SF’s Jeff Samardzija Shattered Several Barriers With Monster Home Run In Loss
SF Giants Pitcher

SF’s Jeff Samardzija Shattered Several Barriers With Monster Home Run In Loss

The SF Giants’ offense was in no way responsible for their loss last night, and the perfect symbol of how ruthlessly the team was crushing the horsehide in the 8-10 loss to the Colorado Rockies is the unexpectedly titanic 446-foot home run from the SF pitcher, Jeff Samardzija.

SF Gate reports that the home run, which came in the top of the fifth inning with two men gone, was Samardzija’s first big fly as an SF Giant and the third of his entire career. Obviously, that makes it a huge milestone in a personal sense. In terms of the greater world of baseball, though, the center field shot shattered a much more significant record: it is the longest home run ever hit by any pitcher during the era of the MLB since Statcast was introduced.

Statcast is, according to its glossary page on the MLB’s official site, “a state-of-the-art tracking technology” that uses high-definition optical cameras to analyze movements of the players during both offensive and defensive play. The advanced technology was introduced to all 30 MLB stadiums in 2015. Since then, baseball stats have been more precise, and Jeff Samardzija’s blast last night blew any other offensive knock by a pitcher during the past few years out of the water.

Jeff Samardzija’s reaction to his ear-splitting bat-on-ball connection was oh-so-satisfying, notes CNN Bay Area, as he performed a “gloriously aggressive bat flip” as soon as he watched the ball rocket off into the cold, crisp night. Statcast tells us the ball was traveling at 109 mph off Samardzija’s bat, and he was the first to realize what he had just done would be leading off a few highlight reels on MLB recap shows during the next few weeks.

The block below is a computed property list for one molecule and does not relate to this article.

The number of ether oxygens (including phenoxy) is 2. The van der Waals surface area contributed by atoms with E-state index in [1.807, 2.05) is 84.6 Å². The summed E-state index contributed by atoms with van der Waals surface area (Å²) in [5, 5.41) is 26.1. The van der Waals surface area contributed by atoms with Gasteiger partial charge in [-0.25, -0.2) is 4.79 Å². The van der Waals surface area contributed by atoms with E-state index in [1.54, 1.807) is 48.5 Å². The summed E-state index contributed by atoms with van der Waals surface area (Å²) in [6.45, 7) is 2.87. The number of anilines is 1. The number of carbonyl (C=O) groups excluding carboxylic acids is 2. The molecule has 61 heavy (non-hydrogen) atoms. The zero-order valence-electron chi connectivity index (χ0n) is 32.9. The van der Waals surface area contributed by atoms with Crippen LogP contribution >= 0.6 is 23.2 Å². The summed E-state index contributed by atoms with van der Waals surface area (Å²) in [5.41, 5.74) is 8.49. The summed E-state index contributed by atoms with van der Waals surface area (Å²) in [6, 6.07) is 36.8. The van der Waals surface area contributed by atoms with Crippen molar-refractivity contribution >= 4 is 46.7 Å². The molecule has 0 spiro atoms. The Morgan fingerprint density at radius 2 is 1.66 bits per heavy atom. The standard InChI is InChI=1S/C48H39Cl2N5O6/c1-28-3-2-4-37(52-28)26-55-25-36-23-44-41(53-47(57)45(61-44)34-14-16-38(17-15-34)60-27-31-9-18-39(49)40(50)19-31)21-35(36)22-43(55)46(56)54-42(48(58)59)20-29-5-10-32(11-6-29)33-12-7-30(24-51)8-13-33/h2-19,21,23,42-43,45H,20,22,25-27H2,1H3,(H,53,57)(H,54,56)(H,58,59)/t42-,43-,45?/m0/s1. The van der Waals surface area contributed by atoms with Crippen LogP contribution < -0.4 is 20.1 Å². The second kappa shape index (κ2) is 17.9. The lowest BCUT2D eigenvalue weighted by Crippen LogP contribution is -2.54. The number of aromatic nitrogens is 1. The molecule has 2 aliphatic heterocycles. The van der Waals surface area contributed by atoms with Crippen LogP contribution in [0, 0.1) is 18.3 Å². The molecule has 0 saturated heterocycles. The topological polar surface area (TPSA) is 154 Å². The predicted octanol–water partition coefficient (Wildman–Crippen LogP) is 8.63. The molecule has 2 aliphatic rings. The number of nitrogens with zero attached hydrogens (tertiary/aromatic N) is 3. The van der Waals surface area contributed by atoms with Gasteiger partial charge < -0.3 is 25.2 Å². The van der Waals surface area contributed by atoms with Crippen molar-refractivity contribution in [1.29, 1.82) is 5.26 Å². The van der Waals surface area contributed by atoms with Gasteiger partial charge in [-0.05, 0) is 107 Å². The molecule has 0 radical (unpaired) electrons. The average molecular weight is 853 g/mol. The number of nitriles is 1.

As Samardzija rounded the bases, he gestured at the San Francisco crowd as if to say he couldn’t have done it without them. Before crossing home plate at the end of his diamond-shaped victory lap, he let out a primal scream of triumph. When he finally returned to the batter’s box to the congratulatory high five of Austin Slater, the runner he had batted in from first, he decided to bash his forearm against Slater’s instead. He was maybe a bit too zealous — SF Giants announcer Duane Kuiper pointed out that “he almost broke Slater’s forearm on the bash” — but who can really blame him after the colossal crack he had just taken?

SF Giants Home Run
That’s gotta hurt. [Image by David Zalubowski/AP Images]

Unfortunately, Jeff Samardzija’s elation did not last for long. After he took to the pitcher’s mound in the bottom half of that same inning, he let up five runs before he could retire the side. After the Giants had built up a 4-1 lead with Samardzija’s two-run homer as well as two solo ones by Denard Span and Joe Panik, that fall to a two-run deficit must have hurt.

Samardzija just could not hold his temper anymore by the seventh inning, by which point Colorado had piled on four more runs. During the inning, Jeff Samardzija threw a fourth ball and, after realizing he had given the Rockies another base runner, pointed threateningly at the home plate umpire. When the ump started towards the mound to protest, SF Giants manager Bruce Bochy left the cool safety of the dugout to intervene. He did his job a little too well, and he was ejected for the first time in the 2017 season.

SF Giants Manager
Bochy heads towards the plate. He is not amused. [Image by Matthew Stockman/Getty Images]

Samardzija and Co. would not be able to overcome their losing margin for the rest of the game, and the Rockies walked out of Coors Field feeling a Rocky Mountain High from their 10-8 victory.

So although his pitching performance could not ease the brutal glut of losses the SF Giants have been suffering as of late, Jeff Samardzija will probably remember last night for a very long time as one the crown jewels in his offensive career.

[Image by Thearon W. Henderson/Getty Images]

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